Occasionally, a scandal will explode all over social media and have the whole country onlooking as the mild sense of horror unfolds. A few weeks ago, it was the exposure of fake TikTok Doctor Matthew Lani, from X to TikTok to the seats of a taxi, Matthew Lani was the talk of the town as we all watched as he was uncovered as a fraudulent doctor. Reputable organisations such as the University of Witwatersrand and Cambridge International College released statements explicitly removing themselves from the situation, and in an obvious display of the snowball effect, Dr. Lani’s house of lies came crumbling down.
If you somehow missed the news buzz, Matthew Lani, 24, claimed that he skipped grades 4, 6, and 8, and went on to study Medicine at WITS University and ended up being one of the youngest doctors in the country at the tender age of 22 years old. Lani used his TikTok account to give out “medical advice”, and create frightening videos that would have any patient of his running in the opposite direction.
Flamboyant and enthusiastic are the common genres of Doctor Lani’s TikTok videos, and nothing is more distracting than the constant presence of the stethoscope plunged into his ears. Many users took to X to mention that the obvious display of the stethoscope should have been our first clue into the kind of “doctor” Lani actually is.
Lani has been defending his doctor status as far back as 2022. While he could have slipped under the radar, as I am sure many scam artists have in the country, Lani needed an audience. From prominent news stations, television and radio appearances, blogs, and interviews, Lani went on an influencer’s dream PR tour. Some people on Twitter claimed to recognize the good doctor, even going as far as to say that they had received their COVID-19 vaccinations from him. When he wasn’t masquerading as a medical intern at Helen Joseph Hospital, Lani was selling weight-loss pills, even stating in a since-deleted TikTok video that he was the youngest owner of a pharmaceutical company in the country. Spotting the trend yet?
“Something fishy had to have taken place. I struggled for months to get a position in a hospital across the country, and even after that, there was just so much bureaucratic red tape to go through before I could get hired. There’s no way he just got the position at the hospital.” This is the position of a final-year medical student, who is currently doing her internship. Despite numerous statements coming out against Lani’s claims to fame, and the Gauteng Health Department laying criminal charges against him, dolulu is obviously the solulu for Lani, as he is back on TikTok parading around what now seems to be a University of Cape Town medical degree. While many onlookers pondered upon Lani’s mental capacity to be able to go about business as usual despite the glaring truth, the whole case points to a larger issue of mental health in the black community.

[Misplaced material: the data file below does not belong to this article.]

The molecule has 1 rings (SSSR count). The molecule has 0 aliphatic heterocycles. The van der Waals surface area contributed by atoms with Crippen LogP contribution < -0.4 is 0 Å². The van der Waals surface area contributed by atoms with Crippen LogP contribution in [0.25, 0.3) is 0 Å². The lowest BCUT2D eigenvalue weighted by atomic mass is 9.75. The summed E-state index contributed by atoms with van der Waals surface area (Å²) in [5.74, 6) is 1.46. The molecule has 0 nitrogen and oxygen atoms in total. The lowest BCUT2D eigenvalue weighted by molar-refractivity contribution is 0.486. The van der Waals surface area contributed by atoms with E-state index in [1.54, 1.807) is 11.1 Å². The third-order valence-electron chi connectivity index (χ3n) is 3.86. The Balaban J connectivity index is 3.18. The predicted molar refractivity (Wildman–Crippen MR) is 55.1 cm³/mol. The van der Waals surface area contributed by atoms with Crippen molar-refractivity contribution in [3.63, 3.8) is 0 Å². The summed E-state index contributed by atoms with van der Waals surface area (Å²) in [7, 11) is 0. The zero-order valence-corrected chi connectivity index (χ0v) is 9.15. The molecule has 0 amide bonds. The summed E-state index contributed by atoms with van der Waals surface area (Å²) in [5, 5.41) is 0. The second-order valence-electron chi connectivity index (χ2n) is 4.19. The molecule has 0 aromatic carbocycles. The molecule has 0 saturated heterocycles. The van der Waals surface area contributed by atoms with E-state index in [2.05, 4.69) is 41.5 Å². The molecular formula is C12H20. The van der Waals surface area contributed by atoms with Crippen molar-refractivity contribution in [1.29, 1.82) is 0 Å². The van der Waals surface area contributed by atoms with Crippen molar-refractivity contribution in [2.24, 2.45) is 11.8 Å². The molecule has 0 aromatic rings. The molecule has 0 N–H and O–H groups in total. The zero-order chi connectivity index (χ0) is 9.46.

With a 51.52% (2022) youth unemployment rate, the youth grows more and more desperate, and that is beginning to take a serious toll on mental health. And you’re probably thinking, start a business youth, don’t just sit there and wait for handouts, but I ask you, with freshly printed degrees some just want to climb the very same corporate ladders that older generations had the chance to. But with entry-level job advertising posts that require a minimum of 3 years of experience, how do we begin to have a seat at the table when we can barely get into the door? While none of Lani’s actions were justified, especially in a profession that deals with human lives, there is a desperation and hunger to succeed in him that can be mirrored in all the unemployed youth of South Africa.
Ultimately, the Matthew Lani scandal paints a picture of the larger socio-economic challenges our country faces. After the Lani expose, more fraudulent doctors came from the woodwork, and one thing they had in common was their undeniable youth. It then becomes crucial for our society to take on the endemic youth unemployment as the mental health and social issue that it is. It is incumbent upon South Africa’s leaders and institutions to address the pressing issue of youth unemployment and create opportunities for young people to find meaningful and legitimate avenues to succeed, before our bridges are built by fraudulent engineers, and our health is left in the hands of the “Dr.” Matthew Lanis.